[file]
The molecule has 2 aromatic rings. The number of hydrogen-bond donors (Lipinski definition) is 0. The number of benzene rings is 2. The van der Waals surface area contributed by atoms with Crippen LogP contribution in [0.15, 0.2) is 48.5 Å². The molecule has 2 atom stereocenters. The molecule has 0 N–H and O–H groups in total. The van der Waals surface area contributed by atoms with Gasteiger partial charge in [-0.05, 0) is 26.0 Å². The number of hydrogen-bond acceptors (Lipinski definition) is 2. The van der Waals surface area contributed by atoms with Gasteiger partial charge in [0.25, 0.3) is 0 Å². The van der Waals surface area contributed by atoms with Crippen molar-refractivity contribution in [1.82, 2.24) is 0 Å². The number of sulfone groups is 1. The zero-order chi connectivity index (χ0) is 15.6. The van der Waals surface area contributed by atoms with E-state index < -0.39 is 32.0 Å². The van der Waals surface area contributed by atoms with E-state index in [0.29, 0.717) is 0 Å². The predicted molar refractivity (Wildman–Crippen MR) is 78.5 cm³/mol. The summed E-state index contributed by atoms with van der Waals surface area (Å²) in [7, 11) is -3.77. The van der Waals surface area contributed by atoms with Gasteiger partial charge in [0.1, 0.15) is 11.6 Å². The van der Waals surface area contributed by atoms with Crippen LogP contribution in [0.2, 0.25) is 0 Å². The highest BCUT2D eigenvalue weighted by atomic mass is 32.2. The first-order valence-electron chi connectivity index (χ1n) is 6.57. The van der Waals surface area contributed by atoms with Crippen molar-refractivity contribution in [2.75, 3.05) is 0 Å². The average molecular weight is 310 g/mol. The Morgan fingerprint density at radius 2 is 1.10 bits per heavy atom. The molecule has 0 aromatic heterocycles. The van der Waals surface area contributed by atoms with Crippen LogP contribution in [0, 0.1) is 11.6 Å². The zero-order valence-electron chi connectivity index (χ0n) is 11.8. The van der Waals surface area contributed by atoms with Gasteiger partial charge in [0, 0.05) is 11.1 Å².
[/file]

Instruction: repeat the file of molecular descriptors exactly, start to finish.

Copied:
The molecule has 2 aromatic rings. The number of hydrogen-bond donors (Lipinski definition) is 0. The number of benzene rings is 2. The van der Waals surface area contributed by atoms with Crippen LogP contribution in [0.15, 0.2) is 48.5 Å². The molecule has 2 atom stereocenters. The molecule has 0 N–H and O–H groups in total. The van der Waals surface area contributed by atoms with Gasteiger partial charge in [-0.05, 0) is 26.0 Å². The number of hydrogen-bond acceptors (Lipinski definition) is 2. The van der Waals surface area contributed by atoms with Gasteiger partial charge in [0.25, 0.3) is 0 Å². The van der Waals surface area contributed by atoms with Crippen molar-refractivity contribution in [1.82, 2.24) is 0 Å². The number of sulfone groups is 1. The zero-order chi connectivity index (χ0) is 15.6. The van der Waals surface area contributed by atoms with E-state index < -0.39 is 32.0 Å². The van der Waals surface area contributed by atoms with E-state index in [0.29, 0.717) is 0 Å². The predicted molar refractivity (Wildman–Crippen MR) is 78.5 cm³/mol. The summed E-state index contributed by atoms with van der Waals surface area (Å²) in [7, 11) is -3.77. The van der Waals surface area contributed by atoms with Gasteiger partial charge in [0.1, 0.15) is 11.6 Å². The van der Waals surface area contributed by atoms with Crippen LogP contribution in [0.2, 0.25) is 0 Å². The highest BCUT2D eigenvalue weighted by atomic mass is 32.2. The first-order valence-electron chi connectivity index (χ1n) is 6.57. The van der Waals surface area contributed by atoms with Crippen molar-refractivity contribution in [2.75, 3.05) is 0 Å². The average molecular weight is 310 g/mol. The Morgan fingerprint density at radius 2 is 1.10 bits per heavy atom. The molecule has 0 aromatic heterocycles. The van der Waals surface area contributed by atoms with Crippen LogP contribution in [0, 0.1) is 11.6 Å². The zero-order valence-electron chi connectivity index (χ0n) is 11.8. The van der Waals surface area contributed by atoms with Gasteiger partial charge in [0, 0.05) is 11.1 Å².